Time to level the playing field in teacher education
LEFTFIELD:The recent report of the International Review Panel on initial teacher education makes important recommendations for the overdue reform of our current system. If implemented they will enhance teacher professionalism and practice by increasing the research capacity of providers of initial teacher education (ITE).
Student outcomes are high in countries where teacher education is driven by research and teaching is informed by research evidence. Teacher educators in Irish universities are expected to devote up to 40 per cent of their time to research activity, and appointments and promotions are largely determined by research performance.
It is most regrettable that the remit of the reviewers did not include private, for-profit, ITE providers, such as Hibernia College, now the largest provider of primary-level teacher education in the State. Although “blended models” of ITE are worth considering, deeply disturbing questions about private providers arise in the context of this review.
Although increasing research capacity was the primary reason for the current proposals to close some ITE colleges and rationalise or relocate the remainder, the identity, qualifications and research activities of Hibernia’s teacher-education staff are not in the public domain, let alone part of the review.
The reviewers were particularly critical of over-reliance on part-time ITE staff, because such “casualisation is not conducive to high-quality outcomes, particularly in the area of research and systematic quality improvement”. Yet Hibernia employed about 300 part-time ITE staff even before becoming involved in postprimary-teacher education.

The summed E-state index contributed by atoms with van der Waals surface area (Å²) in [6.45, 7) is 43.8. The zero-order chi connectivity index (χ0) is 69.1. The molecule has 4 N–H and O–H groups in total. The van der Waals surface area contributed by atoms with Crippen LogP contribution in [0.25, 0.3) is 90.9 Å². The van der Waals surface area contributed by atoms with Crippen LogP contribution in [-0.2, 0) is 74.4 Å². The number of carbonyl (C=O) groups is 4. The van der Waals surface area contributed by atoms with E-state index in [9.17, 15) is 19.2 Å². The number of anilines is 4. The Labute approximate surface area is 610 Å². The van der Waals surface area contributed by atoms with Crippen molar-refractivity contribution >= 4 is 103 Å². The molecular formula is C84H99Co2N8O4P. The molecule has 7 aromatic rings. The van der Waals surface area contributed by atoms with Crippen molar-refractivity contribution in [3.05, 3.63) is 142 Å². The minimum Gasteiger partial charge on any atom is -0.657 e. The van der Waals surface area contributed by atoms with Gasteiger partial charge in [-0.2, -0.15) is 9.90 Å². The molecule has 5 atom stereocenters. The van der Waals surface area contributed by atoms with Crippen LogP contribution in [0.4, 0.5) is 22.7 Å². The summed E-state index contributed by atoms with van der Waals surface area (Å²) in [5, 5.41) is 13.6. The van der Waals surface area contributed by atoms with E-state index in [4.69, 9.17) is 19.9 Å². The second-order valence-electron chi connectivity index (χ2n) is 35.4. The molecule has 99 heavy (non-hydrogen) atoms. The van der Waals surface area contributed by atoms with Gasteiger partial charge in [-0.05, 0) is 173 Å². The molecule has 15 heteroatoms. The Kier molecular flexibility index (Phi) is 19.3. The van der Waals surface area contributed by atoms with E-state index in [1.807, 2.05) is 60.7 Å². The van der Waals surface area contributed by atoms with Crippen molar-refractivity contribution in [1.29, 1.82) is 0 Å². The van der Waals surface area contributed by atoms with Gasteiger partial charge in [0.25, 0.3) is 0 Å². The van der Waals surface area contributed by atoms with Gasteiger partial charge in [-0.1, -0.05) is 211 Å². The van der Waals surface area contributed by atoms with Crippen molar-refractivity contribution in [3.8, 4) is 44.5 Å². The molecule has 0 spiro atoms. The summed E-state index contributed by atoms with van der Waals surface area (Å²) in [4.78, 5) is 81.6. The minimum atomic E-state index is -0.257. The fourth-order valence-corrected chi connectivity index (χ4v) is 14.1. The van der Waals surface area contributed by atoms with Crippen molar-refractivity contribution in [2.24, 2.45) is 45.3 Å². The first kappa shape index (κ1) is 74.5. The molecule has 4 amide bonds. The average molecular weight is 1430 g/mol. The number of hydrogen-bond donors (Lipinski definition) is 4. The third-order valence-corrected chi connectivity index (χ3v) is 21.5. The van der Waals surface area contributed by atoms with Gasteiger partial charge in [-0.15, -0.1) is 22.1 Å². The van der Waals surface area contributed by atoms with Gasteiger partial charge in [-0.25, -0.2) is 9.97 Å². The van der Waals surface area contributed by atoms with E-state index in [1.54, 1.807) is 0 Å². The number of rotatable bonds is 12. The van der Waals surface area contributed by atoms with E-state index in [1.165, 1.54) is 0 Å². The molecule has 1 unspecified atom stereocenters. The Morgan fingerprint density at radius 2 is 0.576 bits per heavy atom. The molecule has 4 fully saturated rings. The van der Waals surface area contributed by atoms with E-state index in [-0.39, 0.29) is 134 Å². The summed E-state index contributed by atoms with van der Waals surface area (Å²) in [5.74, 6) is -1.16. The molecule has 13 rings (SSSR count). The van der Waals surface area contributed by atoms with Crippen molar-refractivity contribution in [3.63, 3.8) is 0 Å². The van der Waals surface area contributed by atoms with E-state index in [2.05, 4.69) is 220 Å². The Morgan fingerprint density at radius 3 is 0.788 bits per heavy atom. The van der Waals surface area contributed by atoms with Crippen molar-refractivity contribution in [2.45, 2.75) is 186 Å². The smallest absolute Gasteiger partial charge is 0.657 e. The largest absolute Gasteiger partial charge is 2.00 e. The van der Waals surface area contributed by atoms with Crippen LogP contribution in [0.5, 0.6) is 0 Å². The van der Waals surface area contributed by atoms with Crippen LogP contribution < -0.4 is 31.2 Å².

Although its remit was limited to publicly funded providers, the review called on the State to monitor the quality of entrants to all ITE providers, including private ones. And it expressed bemusement as to why the number of entrants to publicly funded institutions is capped while private-sector numbers remain uncapped – at a time when many graduate teachers are unemployed. Since its official imprimatur was announced quietly by Noel Dempsey, in August 2003, Hibernia College has been applauded by senior politicians. The nomination of its president to the Teaching Council by two education ministers, one Fianna Fáil, one Labour, indicates its political influence.
We hear repeatedly that Hibernia operates “at no cost to the exchequer”. Mary O’Rourke trotted out this mantra on TV3 last summer, and it has been repeated by members of the present Cabinet, including the Taoiseach, who eulogised the quality of Hibernia’s programmes during his 2011 address at the college.
According to the college website, however, the salaries of its 300 part-time staff supplement “their other teaching or research work in the universities and colleges where they are employed, often on a full time basis”. Is this really cost-neutral? Could part-time staff afford to work for Hibernia if they did not occupy publicly funded posts or have State pensions? What is the view of the teacher unions? Hibernia College, which returned a gross profit of €4 million in 2009, includes the rather Orwellian position of chief knowledge officer. Quality teacher education goes well beyond the transmission of knowledge and involves unprofitable and resource-intensive activities that develop critical thinking, reflectivity and professional collaboration and enhance relationships with pupils.
It is reasonable to expect a level playing field for publicly funded and private ITE providers. This would require both sectors to comply with the recommendations of the review panel in the interests of quality teaching and learning in our schools.
Instead two parallel sets of expectations are clearly in operation. As the Minister proceeds with the implementation of the reviewers’ recommendations in the publicly funded sector, what changes, if any, will he require of the private sector?
Dr JIM GLEESONlectures in the department of education and professional studies at the University of Limerick